Chapter 10 - From Dawn to Dusk
Here is where Coastal command provides air cover for the returning raiders.
Chapter 11 - Guests of the Third Reich
Life in the Stalag is reported in this chapter. The raiders that were captured during and after the raid spent the remainder of the war as POWs. As the Allies closed in from the east and the west the prisoners were moved on foot. during the winter, from one camp to another until finally liberated.
Chapter 12 - Reports and Recriminations
Who is to blame for the "ineffective" air raid? During the planning phase of Operation Chariot, the naval staff neglected to properly inform the RAF in a timely fashion.
There are two sections of war-time images covering the players, aircraft, the target and the German defenses. There are also various images, charts, and maps scattered through the text.
The author has presented a labor of love to the reader. He provides lots of names, dates, places and related events to the subject matter. Several paragraphs in each chapter are dedicated to providing historical background not only to the purpose for the raid but for personalities and organizations on both sides of the raid.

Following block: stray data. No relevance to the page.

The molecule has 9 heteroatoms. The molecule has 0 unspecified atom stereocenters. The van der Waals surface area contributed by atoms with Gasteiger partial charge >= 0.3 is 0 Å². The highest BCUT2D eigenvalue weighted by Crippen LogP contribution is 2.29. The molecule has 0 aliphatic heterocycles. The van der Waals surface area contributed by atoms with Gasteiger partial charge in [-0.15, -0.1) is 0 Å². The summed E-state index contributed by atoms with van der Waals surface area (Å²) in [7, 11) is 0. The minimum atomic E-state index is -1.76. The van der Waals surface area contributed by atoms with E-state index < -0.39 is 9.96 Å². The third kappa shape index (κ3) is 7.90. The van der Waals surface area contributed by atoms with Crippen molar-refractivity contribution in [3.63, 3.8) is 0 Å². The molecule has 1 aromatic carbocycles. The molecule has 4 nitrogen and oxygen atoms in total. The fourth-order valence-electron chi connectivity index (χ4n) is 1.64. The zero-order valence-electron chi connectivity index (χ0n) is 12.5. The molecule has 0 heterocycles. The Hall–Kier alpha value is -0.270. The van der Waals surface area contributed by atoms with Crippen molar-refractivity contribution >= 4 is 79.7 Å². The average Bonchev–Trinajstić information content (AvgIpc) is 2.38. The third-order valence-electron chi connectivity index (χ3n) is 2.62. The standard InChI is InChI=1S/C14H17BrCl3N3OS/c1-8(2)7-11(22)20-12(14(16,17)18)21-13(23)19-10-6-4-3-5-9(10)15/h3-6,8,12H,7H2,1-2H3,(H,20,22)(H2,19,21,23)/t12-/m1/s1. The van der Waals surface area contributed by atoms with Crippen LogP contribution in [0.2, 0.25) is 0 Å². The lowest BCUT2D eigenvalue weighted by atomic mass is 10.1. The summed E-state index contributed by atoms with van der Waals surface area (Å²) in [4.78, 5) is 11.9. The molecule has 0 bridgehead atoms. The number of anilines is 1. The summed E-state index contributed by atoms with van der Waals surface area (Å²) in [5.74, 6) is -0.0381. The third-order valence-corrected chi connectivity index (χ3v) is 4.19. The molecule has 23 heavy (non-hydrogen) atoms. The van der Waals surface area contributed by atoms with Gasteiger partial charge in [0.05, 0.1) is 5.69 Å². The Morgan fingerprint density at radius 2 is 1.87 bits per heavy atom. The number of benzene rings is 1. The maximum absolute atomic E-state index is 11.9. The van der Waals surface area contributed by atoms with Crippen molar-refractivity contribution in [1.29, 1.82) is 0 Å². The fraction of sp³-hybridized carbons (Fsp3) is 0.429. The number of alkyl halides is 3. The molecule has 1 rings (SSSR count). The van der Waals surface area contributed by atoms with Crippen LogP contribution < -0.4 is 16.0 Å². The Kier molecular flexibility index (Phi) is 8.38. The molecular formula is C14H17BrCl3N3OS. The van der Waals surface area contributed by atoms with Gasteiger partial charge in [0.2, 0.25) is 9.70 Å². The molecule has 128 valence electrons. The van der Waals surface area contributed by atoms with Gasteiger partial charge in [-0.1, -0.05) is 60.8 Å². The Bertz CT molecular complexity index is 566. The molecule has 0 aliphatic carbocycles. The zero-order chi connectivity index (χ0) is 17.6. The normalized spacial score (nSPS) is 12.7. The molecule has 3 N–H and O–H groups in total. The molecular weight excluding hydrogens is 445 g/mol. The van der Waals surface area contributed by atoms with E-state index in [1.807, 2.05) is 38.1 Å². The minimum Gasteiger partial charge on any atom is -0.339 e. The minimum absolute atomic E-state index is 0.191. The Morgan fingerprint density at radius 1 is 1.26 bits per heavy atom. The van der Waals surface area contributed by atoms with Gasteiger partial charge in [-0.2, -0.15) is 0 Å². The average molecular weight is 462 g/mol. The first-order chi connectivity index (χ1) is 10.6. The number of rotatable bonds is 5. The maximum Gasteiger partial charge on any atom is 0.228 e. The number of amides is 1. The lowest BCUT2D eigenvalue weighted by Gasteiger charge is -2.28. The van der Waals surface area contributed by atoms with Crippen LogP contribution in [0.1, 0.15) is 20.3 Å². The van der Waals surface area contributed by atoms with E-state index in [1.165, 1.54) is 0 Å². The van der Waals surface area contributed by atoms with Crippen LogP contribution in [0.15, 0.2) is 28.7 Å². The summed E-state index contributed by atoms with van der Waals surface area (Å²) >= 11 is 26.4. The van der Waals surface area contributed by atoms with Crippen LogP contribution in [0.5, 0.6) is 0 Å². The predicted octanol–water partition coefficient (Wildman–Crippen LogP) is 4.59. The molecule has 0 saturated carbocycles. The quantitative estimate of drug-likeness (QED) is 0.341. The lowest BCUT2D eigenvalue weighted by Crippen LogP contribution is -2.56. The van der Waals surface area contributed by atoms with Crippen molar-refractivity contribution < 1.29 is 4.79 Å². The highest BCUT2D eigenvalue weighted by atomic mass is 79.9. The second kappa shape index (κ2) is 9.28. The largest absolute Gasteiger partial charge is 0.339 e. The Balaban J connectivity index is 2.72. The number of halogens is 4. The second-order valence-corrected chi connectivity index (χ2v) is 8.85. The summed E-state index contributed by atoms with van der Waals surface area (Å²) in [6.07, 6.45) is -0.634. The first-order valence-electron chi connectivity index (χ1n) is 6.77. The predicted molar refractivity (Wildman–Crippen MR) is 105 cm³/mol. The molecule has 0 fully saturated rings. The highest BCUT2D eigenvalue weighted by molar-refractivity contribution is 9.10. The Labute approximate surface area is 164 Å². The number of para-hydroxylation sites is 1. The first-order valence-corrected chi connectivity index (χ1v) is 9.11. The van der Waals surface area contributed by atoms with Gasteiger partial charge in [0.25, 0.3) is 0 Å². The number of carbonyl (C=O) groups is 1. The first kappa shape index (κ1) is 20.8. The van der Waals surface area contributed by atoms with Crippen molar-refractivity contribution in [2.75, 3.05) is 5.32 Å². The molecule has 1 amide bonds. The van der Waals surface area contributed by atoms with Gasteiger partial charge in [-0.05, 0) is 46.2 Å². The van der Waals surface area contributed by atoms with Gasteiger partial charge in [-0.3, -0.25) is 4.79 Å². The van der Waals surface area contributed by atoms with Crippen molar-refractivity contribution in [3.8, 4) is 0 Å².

The foreword is provided by Air Chief Marshall Patrick Hine, GCB, GBE, who commends the author in his efforts to put the RAF's role in the raid in perspective. In the acknowledgment section, it became obvious all the parties involved in the gathering of the facts, the editing and proofing efforts to present an objective and comprehensive publication on this important historic event. The introduction wets one's appetite to learn more about this raid. This publication is highly recommended for anyone interested in learning more about the history of World War II, and the unsung heroes.
I wish to thank Casement Publishers and IPMS/USA for the opportunity to review his book. I truly enjoyed this read and am happy to have it in my library. It will be read more than once!